Monday, March 18, 2013

Movie – Rachel, Rachel (1968)

The movie Rachel, Rachel was Paul Newman’s directorial debut.  It starred Joanne Woodward, who had been his wife for ten years at that point.  (They ultimately were married for 50 years until his death in 2008.)  Not only did Newman direct his wife to an Oscar nomination for Best Actress (her second of four), the film itself was also nominated for Best Picture.  It received two other Oscar nominations for Estelle Parsons as Best Supporting Actress and for Stewart Stern’s adapted screenplay.  Newman did not receive a Best Director nod, though.

The story is based on the 1966 novel A Jest of God by Margaret Laurence.  It is about a woman who has never lived her own life.  Rachel Cameron (Woodward) is a 35 year old unmarried schoolteacher who lives in the same small New England town she grew up in.  Her deceased father was an undertaker and they lived over his practice.  She and her widowed mother (Kate Harrington) still live there, although they sold the building to another undertaker and are now only renting that space.  Rachel’s mother is very demanding and keeps Rachel on a very short leash with all the things she says she can’t do without Rachel’s help.  Because of her mother’s control Rachel has never even had a relationship with a man, let alone any kind of sexual encounter.  She is very repressed.  Think Black Swan without the mental breakdown imagery.

About the only friend that Rachel has is Calla Mackie (Parsons), a fellow teacher at the elementary school.  The summer break is coming and Rachel figures it will be a boring few months with not much happening.  Calla manages to convince her to go to a revival show.  While there, the young preacher (Terry Kiser) stirs up some strong feelings in Rachel.  Religious fervor was often an outlet for repressed sexual feelings and Rachel is definitely a candidate.  Afterwards she is disturbed by her own reaction to the preacher and she withdraws back into her shell.  Contributing to this is that Calla has had her own emotions stirred up and this also throws Rachel for a loop.

She will have another, much more inviting distraction soon, though.  A schoolboy friend from many years ago, Nick Kazlik (James Olson), comes back to town.  He is going to be spending the summer there with his parents.  He tries to woo Rachel and after some hesitation she succumbs.  Even though she is a 35 year old woman, she feels she absolutely must keep it a secret from her mother, though.  Unfortunately, she has to retrieve her mother’s old douching equipment from a closet to clean herself afterwards in an attempt to avoid pregnancy, which increases the chances her mother will find out.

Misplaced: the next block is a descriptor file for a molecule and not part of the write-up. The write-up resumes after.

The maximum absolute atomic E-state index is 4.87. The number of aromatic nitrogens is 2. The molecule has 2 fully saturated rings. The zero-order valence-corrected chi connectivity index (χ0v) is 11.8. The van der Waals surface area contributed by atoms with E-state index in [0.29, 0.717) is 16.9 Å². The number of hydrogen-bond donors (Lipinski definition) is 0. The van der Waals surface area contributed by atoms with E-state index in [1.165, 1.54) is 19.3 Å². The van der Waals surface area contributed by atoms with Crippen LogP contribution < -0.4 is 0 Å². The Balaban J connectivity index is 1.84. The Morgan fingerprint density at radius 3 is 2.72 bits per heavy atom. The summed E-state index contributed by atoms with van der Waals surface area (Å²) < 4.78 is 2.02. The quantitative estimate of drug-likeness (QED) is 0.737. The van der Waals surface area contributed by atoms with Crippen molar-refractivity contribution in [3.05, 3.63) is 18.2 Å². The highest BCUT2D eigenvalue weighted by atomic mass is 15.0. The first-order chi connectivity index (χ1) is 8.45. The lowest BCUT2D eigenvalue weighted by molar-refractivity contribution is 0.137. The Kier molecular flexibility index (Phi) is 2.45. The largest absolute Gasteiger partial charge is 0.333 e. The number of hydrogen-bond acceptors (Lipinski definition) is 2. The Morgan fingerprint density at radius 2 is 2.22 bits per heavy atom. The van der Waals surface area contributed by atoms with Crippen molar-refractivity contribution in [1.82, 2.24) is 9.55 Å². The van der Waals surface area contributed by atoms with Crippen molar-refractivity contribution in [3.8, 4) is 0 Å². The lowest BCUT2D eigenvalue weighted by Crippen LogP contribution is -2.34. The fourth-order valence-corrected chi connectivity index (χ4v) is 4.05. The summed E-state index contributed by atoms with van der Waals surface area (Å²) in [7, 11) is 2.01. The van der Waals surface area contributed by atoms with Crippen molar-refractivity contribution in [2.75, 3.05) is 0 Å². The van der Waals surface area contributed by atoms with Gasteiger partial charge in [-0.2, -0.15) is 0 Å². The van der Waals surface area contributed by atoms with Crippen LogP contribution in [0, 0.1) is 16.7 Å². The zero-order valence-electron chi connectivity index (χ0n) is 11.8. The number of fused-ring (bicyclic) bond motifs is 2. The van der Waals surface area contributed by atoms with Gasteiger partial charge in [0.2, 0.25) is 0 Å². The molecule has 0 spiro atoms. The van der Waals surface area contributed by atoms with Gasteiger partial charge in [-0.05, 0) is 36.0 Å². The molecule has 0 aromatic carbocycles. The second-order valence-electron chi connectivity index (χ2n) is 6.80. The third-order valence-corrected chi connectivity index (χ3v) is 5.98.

Another problem is Rachel’s reaction to this sudden change in her life.  Imagine you reached age 35 with not even a single date, sexual encounter, or relationship.  All of your emotional energy has been repressed, or directed toward caring for your mother.  All of your sexual desires have been completely repressed.  Now a charming, sexy person enters your life and you embark on a whirlwind, secret romance and sexual relationship with them.  How would you react?  It’s only natural that a woman like Rachel would immediately have very strong feelings for Nick – far stronger than he has for her.

For a movie made in 1968 it had several things that would have been at least somewhat shocking for the time.  I believe this is the oldest mainstream movie I have seen that had a lesbian character in it that kissed another woman.  I already mentioned that douching equipment was shown, although discreetly.  There’s the whole subject of sex outside of marriage, as well as the possibility of pregnancy in an unwed woman.  I also liked a naughty reply from none other than Rachel.  She’s drinking with the new undertaker and he mentions that he just bought a very large organ that stands upright.  Rachel’s response is “You can buy those now?  That will make wives very happy.”

Apart from that joke, the film is mostly a drama.  I did have an unintended laugh at the preacher.  When he appeared he looked familiar with me.  I knew I had seen the actor, Terry Kiser, somewhere before.  After several seconds I suddenly said to myself, “Bernie!”  Kiser played the very mobile corpse in the Weekend at Bernie’s movies.  Rachel, Rachel was his film debut.

From my description of Rachel above you might think this is a depressing movie, but I didn’t find it so.  Yes, Rachel is going to learn some hard lessons about life, but they are ones that have been long delayed.  I actually took from this film a positive note about a woman finally breaking out of the imposed prison that her life has been.  If this sounds interesting then I recommend you give it a try.

Chip’s Rating: 3 out of 5 stars

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